A man looks out at the flooded entrance to his apartment complex in Fayetteville, N.C., in the aftermath of Hurricane Florence. David Goldman/AP, Featured Image
There has been much deserved panic about the thousands of pigs and open-air waste lagoons in the path of Hurricane Florence, mostly in North Carolina. While the state is still waiting for floodwaters to recede so that farmers can assess the damage, the North Carolina Pork Council has reported that one of the waste lagoons that breached since Florence made landfall is in Duplin County (pictured below).
Duplin County is the same county that happens to be at the center of litigation involving hundreds of African-American residents and the hundreds more hog farms located in their vicinity. Civil rights attorneys sued Smithfield Farms, and its hog-production division Murphy-Brown, in 2015 for their failure to properly regulate and control the toxic odorous emissions coming from those farms and lagoons, which Smithfield owns. A recent study found that communities in southeastern North Carolina, where Duplin County is located and where animal feeding operations are concentrated, “had higher … infant mortality, mortality due to anemia, kidney disease, tuberculosis, septicemia” along with the lowest life expectancy levels in the state.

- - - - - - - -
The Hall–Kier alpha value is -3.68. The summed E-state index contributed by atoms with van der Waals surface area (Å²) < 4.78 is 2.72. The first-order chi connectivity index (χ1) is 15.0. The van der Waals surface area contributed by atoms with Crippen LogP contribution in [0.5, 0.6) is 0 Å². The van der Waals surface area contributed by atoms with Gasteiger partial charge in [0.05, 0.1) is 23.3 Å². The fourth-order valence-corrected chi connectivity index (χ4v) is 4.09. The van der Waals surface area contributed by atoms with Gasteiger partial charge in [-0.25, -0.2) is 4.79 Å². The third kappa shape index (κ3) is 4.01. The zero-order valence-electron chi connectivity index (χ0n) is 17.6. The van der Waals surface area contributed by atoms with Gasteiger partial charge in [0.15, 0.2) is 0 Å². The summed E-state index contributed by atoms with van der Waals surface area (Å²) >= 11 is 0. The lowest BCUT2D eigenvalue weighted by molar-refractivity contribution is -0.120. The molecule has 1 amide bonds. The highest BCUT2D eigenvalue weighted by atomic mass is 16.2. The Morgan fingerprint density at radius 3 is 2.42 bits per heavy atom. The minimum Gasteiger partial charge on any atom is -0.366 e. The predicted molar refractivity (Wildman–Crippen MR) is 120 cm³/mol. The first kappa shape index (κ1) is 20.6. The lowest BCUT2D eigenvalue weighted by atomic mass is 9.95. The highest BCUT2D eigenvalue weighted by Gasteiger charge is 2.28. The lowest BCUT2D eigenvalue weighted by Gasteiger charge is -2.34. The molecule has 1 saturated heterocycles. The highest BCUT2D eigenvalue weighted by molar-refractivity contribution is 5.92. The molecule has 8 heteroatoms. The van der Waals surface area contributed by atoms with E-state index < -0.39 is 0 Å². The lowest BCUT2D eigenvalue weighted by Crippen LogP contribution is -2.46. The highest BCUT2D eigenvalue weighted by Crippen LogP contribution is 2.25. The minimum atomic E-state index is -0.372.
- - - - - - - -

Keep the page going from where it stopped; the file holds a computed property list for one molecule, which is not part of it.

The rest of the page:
The black residents who live close to these operations have for decades endured headaches, nausea, and vomiting spells as the smells from the hog-waste lagoons travel to their homes, many of which are less than a mile away. Black families there have caught gusts of the actual pig manure from farmers spraying it on their fields as fertilizer as well.